• the structure causes three separate cultures to flourish. This is somewhat counter to general thinking because the culture results from the structure and not the other way around. It also means you don’t have a single company culture but multiple
  • Doctrine are a set of beliefs over which you have choice. They are something which you apply to an organisation unlike climatic patterns which will apply to you regardless of your choice.

Chapter 5 : The play and a decision to act

  • There exists two different forms of why in business — the why of purpose (i.e. win the game) and the why of movement (i.e. move this piece over that)
  • One significant problem around making a choice usually stems from past success and the comfort it brings.
  • Context specific play: Accelerators, decelerators and constraints
  • the evolution of a component can be accelerated by an open approach, whether open source or open data.
  • the evolution of a component can be slowed down through the use of fear, uncertainty and doubt when crossing an inertia barrier or through the use of patents to ring-fence a technology.
  • the evolution of a component can be affected by constraints in underlying components
  • the very act of open sourcing, if a strong enough community could be created would drive a once magical wonder to becoming a commodity. Open source seemed to accelerate competition for whatever activity it was applied to.
  • Context specific play: Innovate, Leverage and Commoditise
  • Take an existing product that is relatively well defined and commonplace and turn it into an industrialised utility
  • Then encourage and enable other companies to innovate by building on top of your utility
  • These companies building on top of your utility are your “outside” pioneers or what we commonly call an “ecosystem”.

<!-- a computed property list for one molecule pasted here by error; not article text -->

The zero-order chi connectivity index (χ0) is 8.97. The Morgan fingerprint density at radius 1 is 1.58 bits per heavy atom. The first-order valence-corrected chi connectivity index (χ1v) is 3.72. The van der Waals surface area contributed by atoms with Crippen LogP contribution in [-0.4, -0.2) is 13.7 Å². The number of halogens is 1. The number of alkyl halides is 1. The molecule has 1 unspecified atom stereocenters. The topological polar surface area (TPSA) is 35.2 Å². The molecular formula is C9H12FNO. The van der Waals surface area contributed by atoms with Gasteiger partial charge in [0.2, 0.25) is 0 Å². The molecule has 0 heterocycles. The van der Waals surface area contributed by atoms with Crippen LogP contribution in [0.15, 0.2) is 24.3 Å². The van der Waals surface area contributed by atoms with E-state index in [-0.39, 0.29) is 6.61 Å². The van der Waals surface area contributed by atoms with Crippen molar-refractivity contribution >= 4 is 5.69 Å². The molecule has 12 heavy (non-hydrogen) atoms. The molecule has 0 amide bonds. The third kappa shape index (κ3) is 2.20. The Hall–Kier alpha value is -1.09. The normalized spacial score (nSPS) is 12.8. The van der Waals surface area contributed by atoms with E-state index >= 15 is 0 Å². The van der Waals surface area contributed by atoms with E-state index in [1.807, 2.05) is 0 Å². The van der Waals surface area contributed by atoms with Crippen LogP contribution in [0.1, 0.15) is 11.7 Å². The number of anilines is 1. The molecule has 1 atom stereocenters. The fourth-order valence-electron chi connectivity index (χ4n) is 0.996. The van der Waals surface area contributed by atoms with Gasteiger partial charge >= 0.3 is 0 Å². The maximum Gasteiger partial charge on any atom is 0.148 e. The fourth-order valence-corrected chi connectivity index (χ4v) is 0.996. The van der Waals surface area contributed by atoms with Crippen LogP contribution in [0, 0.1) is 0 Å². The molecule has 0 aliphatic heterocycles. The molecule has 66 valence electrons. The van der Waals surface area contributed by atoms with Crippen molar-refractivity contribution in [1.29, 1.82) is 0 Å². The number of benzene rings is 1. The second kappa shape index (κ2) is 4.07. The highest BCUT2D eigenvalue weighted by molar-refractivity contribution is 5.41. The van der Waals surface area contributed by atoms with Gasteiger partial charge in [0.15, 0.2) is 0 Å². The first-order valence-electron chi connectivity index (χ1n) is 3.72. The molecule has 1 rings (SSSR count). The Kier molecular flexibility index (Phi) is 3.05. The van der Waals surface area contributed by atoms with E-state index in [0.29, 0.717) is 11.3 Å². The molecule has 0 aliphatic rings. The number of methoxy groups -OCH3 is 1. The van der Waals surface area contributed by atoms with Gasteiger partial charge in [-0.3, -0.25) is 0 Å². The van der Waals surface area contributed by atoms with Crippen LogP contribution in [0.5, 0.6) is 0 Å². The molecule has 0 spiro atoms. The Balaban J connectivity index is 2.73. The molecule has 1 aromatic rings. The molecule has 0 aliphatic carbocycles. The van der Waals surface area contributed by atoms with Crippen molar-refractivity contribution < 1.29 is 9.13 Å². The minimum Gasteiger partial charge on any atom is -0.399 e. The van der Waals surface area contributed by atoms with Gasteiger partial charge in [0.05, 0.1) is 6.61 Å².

• Your “outside” ecosystem is in fact your future sensing engine.
  • This translates to an increasing appearance of being highly efficient as we industrialise components to commodity forms with economies of scale but also highly customer focused due to leveraging meta data to find patterns others want. Finally, others will come to view us as highly innovative through the innovation of others.
  • The decision to act can impact the very purpose of your company — the strategy cycle is not only iterative, it’s a cycle
  • Gameplay is context specific. You need to understand the landscape before you use it. The purpose of gameplay is once you determine the possible “wheres” that you could attack (which requires you to understand landscape and anticipate change from common economic patterns) then you look at what actions you can take to create the most advantageous situation.

Chapter 6 : Getting Started

  • understanding your landscape, the context that you’re competing in and having a modicum of situational awareness is not a luxury for strategy, it is at the very core of it. Inspiring vision statements, well trained forces, a strong culture and good technology will not save you if you fail to understand the landscape, the position of forces and their size and capabilities.
  • there are some basic practices that an MMORPG will teach you
  • The importance of situational awareness